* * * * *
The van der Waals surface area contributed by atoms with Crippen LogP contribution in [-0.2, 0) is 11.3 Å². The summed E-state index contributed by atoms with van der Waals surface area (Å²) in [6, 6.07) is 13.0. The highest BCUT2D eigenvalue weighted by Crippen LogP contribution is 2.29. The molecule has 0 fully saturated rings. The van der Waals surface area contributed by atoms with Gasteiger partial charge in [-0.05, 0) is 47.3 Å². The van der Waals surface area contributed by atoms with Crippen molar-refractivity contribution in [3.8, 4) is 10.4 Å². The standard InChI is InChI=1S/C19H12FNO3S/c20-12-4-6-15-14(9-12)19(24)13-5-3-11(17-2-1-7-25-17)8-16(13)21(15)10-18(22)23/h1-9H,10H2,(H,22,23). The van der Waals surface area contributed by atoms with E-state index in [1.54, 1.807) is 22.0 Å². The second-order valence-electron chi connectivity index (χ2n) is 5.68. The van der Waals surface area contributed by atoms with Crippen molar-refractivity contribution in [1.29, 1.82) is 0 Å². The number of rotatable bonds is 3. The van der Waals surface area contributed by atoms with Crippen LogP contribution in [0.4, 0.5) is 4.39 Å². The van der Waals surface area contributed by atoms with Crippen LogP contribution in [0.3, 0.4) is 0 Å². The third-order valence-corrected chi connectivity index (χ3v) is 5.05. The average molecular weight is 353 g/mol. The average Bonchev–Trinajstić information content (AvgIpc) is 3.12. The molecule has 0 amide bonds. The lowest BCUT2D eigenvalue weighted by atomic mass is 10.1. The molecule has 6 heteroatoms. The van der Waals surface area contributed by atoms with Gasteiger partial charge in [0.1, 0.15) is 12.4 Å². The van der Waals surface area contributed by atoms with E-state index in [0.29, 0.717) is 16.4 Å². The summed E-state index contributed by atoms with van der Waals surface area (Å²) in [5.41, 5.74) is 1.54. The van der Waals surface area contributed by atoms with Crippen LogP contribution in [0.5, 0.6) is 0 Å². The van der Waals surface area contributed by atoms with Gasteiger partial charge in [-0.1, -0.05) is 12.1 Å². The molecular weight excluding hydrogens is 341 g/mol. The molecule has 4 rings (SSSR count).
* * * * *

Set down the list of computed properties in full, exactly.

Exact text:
The van der Waals surface area contributed by atoms with Crippen LogP contribution in [-0.2, 0) is 11.3 Å². The summed E-state index contributed by atoms with van der Waals surface area (Å²) in [6, 6.07) is 13.0. The highest BCUT2D eigenvalue weighted by Crippen LogP contribution is 2.29. The molecule has 0 fully saturated rings. The van der Waals surface area contributed by atoms with Gasteiger partial charge in [-0.05, 0) is 47.3 Å². The van der Waals surface area contributed by atoms with Crippen molar-refractivity contribution in [3.8, 4) is 10.4 Å². The standard InChI is InChI=1S/C19H12FNO3S/c20-12-4-6-15-14(9-12)19(24)13-5-3-11(17-2-1-7-25-17)8-16(13)21(15)10-18(22)23/h1-9H,10H2,(H,22,23). The van der Waals surface area contributed by atoms with E-state index in [1.54, 1.807) is 22.0 Å². The second-order valence-electron chi connectivity index (χ2n) is 5.68. The van der Waals surface area contributed by atoms with Crippen molar-refractivity contribution in [1.29, 1.82) is 0 Å². The number of rotatable bonds is 3. The van der Waals surface area contributed by atoms with Crippen LogP contribution in [0.4, 0.5) is 4.39 Å². The van der Waals surface area contributed by atoms with Crippen LogP contribution in [0.3, 0.4) is 0 Å². The third-order valence-corrected chi connectivity index (χ3v) is 5.05. The average molecular weight is 353 g/mol. The average Bonchev–Trinajstić information content (AvgIpc) is 3.12. The molecule has 0 amide bonds. The lowest BCUT2D eigenvalue weighted by atomic mass is 10.1. The molecule has 6 heteroatoms. The van der Waals surface area contributed by atoms with Gasteiger partial charge in [0.1, 0.15) is 12.4 Å². The van der Waals surface area contributed by atoms with E-state index in [0.29, 0.717) is 16.4 Å². The summed E-state index contributed by atoms with van der Waals surface area (Å²) in [5.41, 5.74) is 1.54. The van der Waals surface area contributed by atoms with Crippen LogP contribution in [0.5, 0.6) is 0 Å². The van der Waals surface area contributed by atoms with Gasteiger partial charge in [-0.1, -0.05) is 12.1 Å². The molecular weight excluding hydrogens is 341 g/mol. The molecule has 4 rings (SSSR count).